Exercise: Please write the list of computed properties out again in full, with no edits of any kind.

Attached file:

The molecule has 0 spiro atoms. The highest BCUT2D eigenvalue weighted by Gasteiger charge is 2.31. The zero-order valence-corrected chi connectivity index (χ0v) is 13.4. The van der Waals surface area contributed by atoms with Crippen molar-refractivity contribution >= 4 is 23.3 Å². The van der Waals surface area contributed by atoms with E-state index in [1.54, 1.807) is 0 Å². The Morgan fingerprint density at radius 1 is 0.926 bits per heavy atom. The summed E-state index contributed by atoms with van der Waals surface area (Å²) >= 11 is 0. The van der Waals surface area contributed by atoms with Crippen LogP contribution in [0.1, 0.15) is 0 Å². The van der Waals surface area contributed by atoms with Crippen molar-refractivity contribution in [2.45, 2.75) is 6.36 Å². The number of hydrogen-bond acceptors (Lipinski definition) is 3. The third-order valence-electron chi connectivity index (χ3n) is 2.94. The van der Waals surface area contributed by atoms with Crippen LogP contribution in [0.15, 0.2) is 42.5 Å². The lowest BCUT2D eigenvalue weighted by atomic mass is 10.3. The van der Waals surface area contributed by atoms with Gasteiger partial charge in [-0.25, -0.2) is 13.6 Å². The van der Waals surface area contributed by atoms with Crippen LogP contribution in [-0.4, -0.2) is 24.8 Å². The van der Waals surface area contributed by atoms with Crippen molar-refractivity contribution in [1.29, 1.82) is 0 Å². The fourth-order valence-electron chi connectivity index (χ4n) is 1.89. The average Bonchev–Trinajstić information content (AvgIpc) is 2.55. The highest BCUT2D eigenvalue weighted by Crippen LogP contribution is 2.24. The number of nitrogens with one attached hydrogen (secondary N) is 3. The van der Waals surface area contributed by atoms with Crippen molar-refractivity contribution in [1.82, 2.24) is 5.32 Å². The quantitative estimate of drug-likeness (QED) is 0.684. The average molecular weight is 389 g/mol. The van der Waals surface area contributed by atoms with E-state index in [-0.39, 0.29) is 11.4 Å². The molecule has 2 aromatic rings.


The molecule has 0 spiro atoms. The highest BCUT2D eigenvalue weighted by Gasteiger charge is 2.31. The zero-order valence-corrected chi connectivity index (χ0v) is 13.4. The van der Waals surface area contributed by atoms with Crippen molar-refractivity contribution >= 4 is 23.3 Å². The van der Waals surface area contributed by atoms with E-state index in [1.54, 1.807) is 0 Å². The Morgan fingerprint density at radius 1 is 0.926 bits per heavy atom. The summed E-state index contributed by atoms with van der Waals surface area (Å²) >= 11 is 0. The van der Waals surface area contributed by atoms with Crippen LogP contribution in [0.1, 0.15) is 0 Å². The van der Waals surface area contributed by atoms with Crippen molar-refractivity contribution in [2.45, 2.75) is 6.36 Å². The number of hydrogen-bond acceptors (Lipinski definition) is 3. The third-order valence-electron chi connectivity index (χ3n) is 2.94. The van der Waals surface area contributed by atoms with Crippen LogP contribution in [0.15, 0.2) is 42.5 Å². The lowest BCUT2D eigenvalue weighted by atomic mass is 10.3. The van der Waals surface area contributed by atoms with Gasteiger partial charge in [-0.25, -0.2) is 13.6 Å². The van der Waals surface area contributed by atoms with Crippen LogP contribution in [-0.4, -0.2) is 24.8 Å². The van der Waals surface area contributed by atoms with Crippen molar-refractivity contribution in [1.29, 1.82) is 0 Å². The fourth-order valence-electron chi connectivity index (χ4n) is 1.89. The average Bonchev–Trinajstić information content (AvgIpc) is 2.55. The highest BCUT2D eigenvalue weighted by Crippen LogP contribution is 2.24. The number of nitrogens with one attached hydrogen (secondary N) is 3. The van der Waals surface area contributed by atoms with Crippen molar-refractivity contribution in [1.82, 2.24) is 5.32 Å². The quantitative estimate of drug-likeness (QED) is 0.684. The average molecular weight is 389 g/mol. The van der Waals surface area contributed by atoms with E-state index in [-0.39, 0.29) is 11.4 Å². The molecule has 2 aromatic rings.